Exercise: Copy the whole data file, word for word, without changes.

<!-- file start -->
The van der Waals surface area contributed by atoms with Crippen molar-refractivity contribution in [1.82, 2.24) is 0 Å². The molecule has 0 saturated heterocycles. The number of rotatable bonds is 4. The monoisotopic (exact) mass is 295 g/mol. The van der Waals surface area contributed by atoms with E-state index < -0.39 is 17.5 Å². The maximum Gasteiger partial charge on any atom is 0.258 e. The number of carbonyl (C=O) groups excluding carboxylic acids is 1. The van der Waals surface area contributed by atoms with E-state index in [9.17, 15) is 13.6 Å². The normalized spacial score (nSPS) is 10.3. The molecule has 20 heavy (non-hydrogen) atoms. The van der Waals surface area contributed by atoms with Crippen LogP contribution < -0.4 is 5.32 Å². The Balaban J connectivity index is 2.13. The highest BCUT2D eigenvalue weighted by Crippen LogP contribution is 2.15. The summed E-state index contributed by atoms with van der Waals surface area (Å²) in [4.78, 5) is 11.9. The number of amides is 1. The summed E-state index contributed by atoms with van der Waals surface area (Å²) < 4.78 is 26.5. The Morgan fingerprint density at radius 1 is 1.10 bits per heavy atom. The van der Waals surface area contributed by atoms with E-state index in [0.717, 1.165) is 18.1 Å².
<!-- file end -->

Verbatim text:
The van der Waals surface area contributed by atoms with Crippen molar-refractivity contribution in [1.82, 2.24) is 0 Å². The molecule has 0 saturated heterocycles. The number of rotatable bonds is 4. The monoisotopic (exact) mass is 295 g/mol. The van der Waals surface area contributed by atoms with E-state index < -0.39 is 17.5 Å². The maximum Gasteiger partial charge on any atom is 0.258 e. The number of carbonyl (C=O) groups excluding carboxylic acids is 1. The van der Waals surface area contributed by atoms with E-state index in [9.17, 15) is 13.6 Å². The normalized spacial score (nSPS) is 10.3. The molecule has 20 heavy (non-hydrogen) atoms. The van der Waals surface area contributed by atoms with Crippen LogP contribution < -0.4 is 5.32 Å². The Balaban J connectivity index is 2.13. The highest BCUT2D eigenvalue weighted by Crippen LogP contribution is 2.15. The summed E-state index contributed by atoms with van der Waals surface area (Å²) in [4.78, 5) is 11.9. The number of amides is 1. The summed E-state index contributed by atoms with van der Waals surface area (Å²) < 4.78 is 26.5. The Morgan fingerprint density at radius 1 is 1.10 bits per heavy atom. The van der Waals surface area contributed by atoms with E-state index in [0.717, 1.165) is 18.1 Å².